An officer who believed, but failed to confirm, a warrant existed made an unlawful arrest the Saskatchewan Court of Appeal has ruled in tossing out drug charges.
November 15, 2018 By Mike Novakowski
In R. v. Kossick, 2018 SKCA 55, a police officer on patrol spotted the accused, a cyclist, who he recognized from previous interactions. The officer was aware Kossick was a suspect in a recent bicycle theft and the officer had received an email about nine days earlier from a colleague that a warrant for Kossick’s arrest had been requested. The officer radioed his colleague and was informed Kossick was still arrestable. The officer followed Kossick and ran his name on the police computer but did not read or review the information database to confirm the existence of the warrant, which had actually been executed four days earlier.
The officer stopped Kossick in an empty parking lot, advised him he was under arrest for theft under $5,000, placed him in handcuffs and searched him incident to arrest. In Kossick’s pockets, the officer found $90 cash, two cellphones and a baggie of methamphetamine weighing 3.82 grams. After the search, Kossick told the officer that he had already been arrested and released in relation to the bike theft. The officer then checked the police databases and confirmed Kossick’s earlier arrest and release. The officer informed Kossick he was no longer under arrest for the bike theft but, instead, was now under arrest for possessing a controlled substance and breaching his release conditions.
As a result of searching Kossick’s cellphone, the officer ultimately charged him with possessing methamphetamine for the purpose of trafficking, possessing property obtained or derived from crime, breach of undertaking for failing to keep the peace, and breach of undertaking for possessing non-prescription drugs.
At his trial in Saskatchewan Provincial Court, Kossick argued that his arrest for bike theft breached his s. 9 Charter rights and that the searches of his person and phone incident to that arrest breached his s. 8 Charter rights. In his view, the evidence of the drugs, cash, cellphones and data extracted from the cellphones ought to have been excluded under s. 24(2).
The judge found the bike theft arrest unlawful. Although the officer subjectively believed there was an arrest warrant, the officer’s belief was not objectively reasonable because he could have reasonably made inquiries to discover that his colleague’s advice was defective. Therefore, Kossick was arbitrarily detained under s. 9 of the Charter and the searches incident his arrest breached s. 8.
The judge also found the searches of Kossick’s cellphone unreasonable. The judge went on to exclude the evidence under s. 24(2) and Kossick was acquitted of all charges.
The Crown appealed the accused’s acquittals before Saskatchewan’s top court arguing that the judge erred by finding the arrest unlawful, the searches unreasonable and in excluding the evidence.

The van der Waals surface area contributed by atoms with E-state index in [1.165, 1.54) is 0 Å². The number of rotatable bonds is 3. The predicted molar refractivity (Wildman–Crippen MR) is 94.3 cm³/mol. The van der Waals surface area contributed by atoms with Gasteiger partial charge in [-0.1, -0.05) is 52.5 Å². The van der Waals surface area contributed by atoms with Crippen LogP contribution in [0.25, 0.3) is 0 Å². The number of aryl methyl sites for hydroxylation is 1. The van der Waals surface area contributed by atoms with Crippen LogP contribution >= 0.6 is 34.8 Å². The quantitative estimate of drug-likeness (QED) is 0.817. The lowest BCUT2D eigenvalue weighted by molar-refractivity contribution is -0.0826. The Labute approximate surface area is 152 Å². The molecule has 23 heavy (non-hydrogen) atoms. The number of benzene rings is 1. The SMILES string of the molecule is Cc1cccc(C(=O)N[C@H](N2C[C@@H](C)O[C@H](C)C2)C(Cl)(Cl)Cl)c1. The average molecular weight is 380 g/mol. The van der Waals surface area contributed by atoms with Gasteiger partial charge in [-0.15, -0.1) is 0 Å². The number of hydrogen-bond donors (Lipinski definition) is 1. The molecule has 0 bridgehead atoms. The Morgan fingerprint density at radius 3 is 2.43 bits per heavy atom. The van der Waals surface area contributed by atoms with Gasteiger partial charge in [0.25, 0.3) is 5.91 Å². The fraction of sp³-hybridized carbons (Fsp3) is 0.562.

Since the warrant authorizing Kossick’s arrest had already been executed, the Crown had the burden of proving the officer had reasonable grounds for the arrest. This would require proof that the officer subjectively believed Kossick was subject to an arrest warrant or was otherwise arrestable and that this subjective belief was objectively reasonable.
The Crown submitted that the police could make a valid, warrantless arrest based on erroneous information. Justice Caldwell, delivering the Court of Appeal judgment agreed, but found such a broad statement was not without qualification.
“Police reliance on erroneous information may be considered objectively reasonable ‘unless, in the circumstances at play in the arrest situation, the police could reasonably have made inquiries which would have led to the discovery of the deficiencies or defects’ in that information,” he said.
Caldwell went on to conclude that the trial judge did not err when she found the circumstances had reasonably permitted the officer to inquire into the veracity of the information he had received about arresting Kossick. He could have taken the time to access the police database information. After all, the officer had entered Kossick’s name into the police computer as he followed him and the information was readily accessible and correct.
Instead of accessing or reading the information available about Kossick before making an arrest, the officer did not do so until after the arrest. There was no urgency to the arrest in the circumstances and the officer could have waited until after he confirmed the information before making it. Had he done so, the computer inquiries would have disclosed the inaccuracy in the information he had received from his colleague.
For a search to be reasonable as an incident to arrest, the arrest must be lawful. Since the accused’s arrest was found to be unlawful, the searches that uncovered the cellphones, methamphetamine and cash were unreasonable and breached Kossick’s s. 8 Charter rights.
The Saskatchewan Court of Appeal also found the trial judge applied the appropriate legal framework in her s. 24(2) analysis and did not err in excluding the evidence. The Crown’s appeal was dismissed.
Mike Novakowski is Blue Line’s case law columnist. He can be contacted at firstname.lastname@example.org.
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